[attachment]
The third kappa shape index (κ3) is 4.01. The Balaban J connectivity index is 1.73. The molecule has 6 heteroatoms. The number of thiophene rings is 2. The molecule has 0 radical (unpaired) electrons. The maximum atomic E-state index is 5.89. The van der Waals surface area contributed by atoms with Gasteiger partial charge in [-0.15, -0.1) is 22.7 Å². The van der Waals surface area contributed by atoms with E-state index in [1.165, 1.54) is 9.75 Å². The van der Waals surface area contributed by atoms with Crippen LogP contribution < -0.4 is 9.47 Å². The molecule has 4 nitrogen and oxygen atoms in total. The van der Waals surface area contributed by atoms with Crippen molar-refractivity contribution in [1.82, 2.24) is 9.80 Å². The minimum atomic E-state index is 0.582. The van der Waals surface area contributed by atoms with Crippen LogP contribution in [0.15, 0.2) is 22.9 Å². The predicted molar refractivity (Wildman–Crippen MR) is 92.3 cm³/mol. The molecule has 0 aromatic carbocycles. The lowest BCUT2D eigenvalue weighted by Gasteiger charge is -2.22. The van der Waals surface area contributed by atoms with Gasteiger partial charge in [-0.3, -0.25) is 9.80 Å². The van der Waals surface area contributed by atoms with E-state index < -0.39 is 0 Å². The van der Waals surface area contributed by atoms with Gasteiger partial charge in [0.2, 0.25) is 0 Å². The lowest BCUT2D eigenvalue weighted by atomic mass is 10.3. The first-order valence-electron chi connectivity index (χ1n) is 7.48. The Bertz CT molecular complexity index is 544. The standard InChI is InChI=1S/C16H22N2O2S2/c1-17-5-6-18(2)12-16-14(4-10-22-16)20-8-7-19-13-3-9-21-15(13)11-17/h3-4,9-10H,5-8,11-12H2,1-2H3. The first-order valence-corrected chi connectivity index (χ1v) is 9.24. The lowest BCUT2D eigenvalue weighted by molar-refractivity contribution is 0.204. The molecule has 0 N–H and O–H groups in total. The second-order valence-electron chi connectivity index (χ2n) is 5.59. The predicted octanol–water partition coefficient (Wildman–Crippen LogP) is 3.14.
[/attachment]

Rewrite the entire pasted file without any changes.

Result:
The third kappa shape index (κ3) is 4.01. The Balaban J connectivity index is 1.73. The molecule has 6 heteroatoms. The number of thiophene rings is 2. The molecule has 0 radical (unpaired) electrons. The maximum atomic E-state index is 5.89. The van der Waals surface area contributed by atoms with Gasteiger partial charge in [-0.15, -0.1) is 22.7 Å². The van der Waals surface area contributed by atoms with E-state index in [1.165, 1.54) is 9.75 Å². The van der Waals surface area contributed by atoms with Crippen LogP contribution < -0.4 is 9.47 Å². The molecule has 4 nitrogen and oxygen atoms in total. The van der Waals surface area contributed by atoms with Crippen molar-refractivity contribution in [1.82, 2.24) is 9.80 Å². The minimum atomic E-state index is 0.582. The van der Waals surface area contributed by atoms with Crippen LogP contribution in [0.15, 0.2) is 22.9 Å². The predicted molar refractivity (Wildman–Crippen MR) is 92.3 cm³/mol. The molecule has 0 aromatic carbocycles. The lowest BCUT2D eigenvalue weighted by Gasteiger charge is -2.22. The van der Waals surface area contributed by atoms with Gasteiger partial charge in [-0.3, -0.25) is 9.80 Å². The van der Waals surface area contributed by atoms with E-state index < -0.39 is 0 Å². The van der Waals surface area contributed by atoms with Gasteiger partial charge in [0.2, 0.25) is 0 Å². The lowest BCUT2D eigenvalue weighted by atomic mass is 10.3. The first-order valence-electron chi connectivity index (χ1n) is 7.48. The Bertz CT molecular complexity index is 544. The standard InChI is InChI=1S/C16H22N2O2S2/c1-17-5-6-18(2)12-16-14(4-10-22-16)20-8-7-19-13-3-9-21-15(13)11-17/h3-4,9-10H,5-8,11-12H2,1-2H3. The first-order valence-corrected chi connectivity index (χ1v) is 9.24. The lowest BCUT2D eigenvalue weighted by molar-refractivity contribution is 0.204. The molecule has 0 N–H and O–H groups in total. The second-order valence-electron chi connectivity index (χ2n) is 5.59. The predicted octanol–water partition coefficient (Wildman–Crippen LogP) is 3.14.